On a fall evening in 1967, Rick Barry isn’t at Sacramento High School. Neither is Oscar Robertson. Barry after two splendid seasons with the San Francisco Warriors is sitting out this one in order to later earn more money by playing in the wild new American Basketball Association of multi-colored balls and three-point shots. I assume The Big O simply doesn’t want to join his Cincinnati Royals for an exhibition game in an unglamorous place. The fans thus lose the opportunity to see two of the five best players in the world, but we’re not worried.
Tall and muscular Nate Thurmond, who replaced Wilt Chamberlain at center three seasons earlier, and battled him in the NBA finals several months ago, is ripping rebounds out of air a foot above the rim. And a Royal with the best name in the league – Happy Hairston – is scoring and rebounding like an imminent star as he enters his fourth season. He also looks like a nice guy. After the game my friend and I approach him, as fifteen-year-olds are young enough to do.
“Can we have your autograph and talk a little, please?” I ask Hairston.
“I’m sorry, but I can’t right now. Just come back to the locker room in a little while.” He smiles and nods that he means it.
We restrain ourselves and wait a respectable period, perhaps ten minutes, before hurrying down the hall to the locker room.
“Should I open the door?” I ask my friend.
“Go ahead,” he says.
I gently pull back the door, and we peer inside. There’s Hairston, about twenty feet away, freshly emerged from a shower and toweling his six-seven frame.
“Should we go in?” I ask my friend.
As he ponders the issue, we hear the laughs of two little girls about age ten. They’ve slid in front of us and are covering their mouths as they giggle.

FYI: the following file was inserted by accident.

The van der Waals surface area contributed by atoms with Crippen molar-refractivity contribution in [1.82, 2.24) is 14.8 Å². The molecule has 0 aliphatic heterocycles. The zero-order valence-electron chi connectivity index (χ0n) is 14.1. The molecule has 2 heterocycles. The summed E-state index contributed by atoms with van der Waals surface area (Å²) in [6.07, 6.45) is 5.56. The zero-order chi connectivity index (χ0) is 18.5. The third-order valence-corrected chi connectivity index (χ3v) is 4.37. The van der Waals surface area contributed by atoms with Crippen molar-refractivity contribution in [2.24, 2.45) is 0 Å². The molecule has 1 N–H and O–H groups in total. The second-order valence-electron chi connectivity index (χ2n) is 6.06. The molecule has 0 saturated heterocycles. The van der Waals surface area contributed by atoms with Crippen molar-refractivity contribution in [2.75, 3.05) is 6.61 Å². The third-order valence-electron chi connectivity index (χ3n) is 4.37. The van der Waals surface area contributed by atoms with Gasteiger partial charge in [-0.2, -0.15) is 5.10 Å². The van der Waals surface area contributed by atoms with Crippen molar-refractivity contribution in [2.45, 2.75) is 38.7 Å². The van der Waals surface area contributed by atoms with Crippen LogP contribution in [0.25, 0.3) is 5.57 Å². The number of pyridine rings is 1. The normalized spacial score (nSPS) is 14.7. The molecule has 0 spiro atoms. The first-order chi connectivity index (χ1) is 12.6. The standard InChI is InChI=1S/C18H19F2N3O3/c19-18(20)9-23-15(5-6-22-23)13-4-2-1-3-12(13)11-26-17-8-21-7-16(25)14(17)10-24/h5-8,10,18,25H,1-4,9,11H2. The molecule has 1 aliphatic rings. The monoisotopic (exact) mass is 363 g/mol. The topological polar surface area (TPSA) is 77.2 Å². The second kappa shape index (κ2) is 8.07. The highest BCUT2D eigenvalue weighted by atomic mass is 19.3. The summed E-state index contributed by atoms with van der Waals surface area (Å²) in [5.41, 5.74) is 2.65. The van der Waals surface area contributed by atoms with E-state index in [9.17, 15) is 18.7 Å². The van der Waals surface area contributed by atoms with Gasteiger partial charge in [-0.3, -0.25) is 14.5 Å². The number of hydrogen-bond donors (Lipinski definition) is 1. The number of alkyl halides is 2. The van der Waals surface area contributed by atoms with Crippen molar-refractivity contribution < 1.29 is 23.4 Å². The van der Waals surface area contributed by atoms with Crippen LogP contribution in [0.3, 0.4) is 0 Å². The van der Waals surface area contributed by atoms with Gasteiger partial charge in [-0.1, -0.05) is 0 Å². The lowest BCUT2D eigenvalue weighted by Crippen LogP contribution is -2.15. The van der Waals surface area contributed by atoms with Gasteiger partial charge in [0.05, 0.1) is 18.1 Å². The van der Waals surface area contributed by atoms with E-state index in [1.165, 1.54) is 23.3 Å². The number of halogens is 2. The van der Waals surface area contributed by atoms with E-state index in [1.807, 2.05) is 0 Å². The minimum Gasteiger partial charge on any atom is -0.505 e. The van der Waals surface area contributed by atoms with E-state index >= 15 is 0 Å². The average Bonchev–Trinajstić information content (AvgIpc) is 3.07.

Hairston turns to assess the situation, points at me, and says, “Son, son, close the door.”
I do so, and in the hall we worry we probably shouldn’t go in after such a blunder, but we force ourselves. Hairston greets us and signs autographs and talks some hoops. And his six-nine teammate, center Connie Dierking, also joins the conversation, and asks, “Are there any lakes and rivers around here where kids go swimming?”
“Yes, there’s Folsom Lake and the American River and the Sacramento River,” says my friend.
When pros talk to kids they always appreciate it, and I resolve to follow Hairston’s career. He averages seventeen points and seven rebounds for more than half the season before he’s traded, in an unwise move, to the Detroit Pistons, for whom he produces seventeen points and almost eleven rebounds a game for three seasons before he’s traded, in a foolish way, to the Los Angeles Lakers in 1969. Jerry West and Elgin Baylor greet Hairston as well as another new coworker, Wilt Chamberlain, and the group begins the seventies by three times in four years advancing to the NBA finals. In 1972, as Wilt and Hairston consume rebounds, the Lakers, now also boasting hot shooter Gail Goodrich, but minus injured Baylor, win a record thirty-three straight games and roll to the title. Happy Hairston remains a dominant rebounder until retiring in 1975.
In the pre-internet era I don’t hear much about Hairston but later learn he’s started the Happy Hairston Youth Foundation to provide financial aid for college educations of children from broken homes and am impressed by his commitment to charitable work. Then In May 2001 I read a distressing article. Happy Hairston has died of prostate cancer at age fifty-eight; he spent the preceding eight months in the hospital undergoing many operations and chemotherapy. That simply isn’t fair, and I try to suppress that memory and instead recall the charming and athletic young man who offered kids a chance to talk to a pro after an exhibition game a half century ago.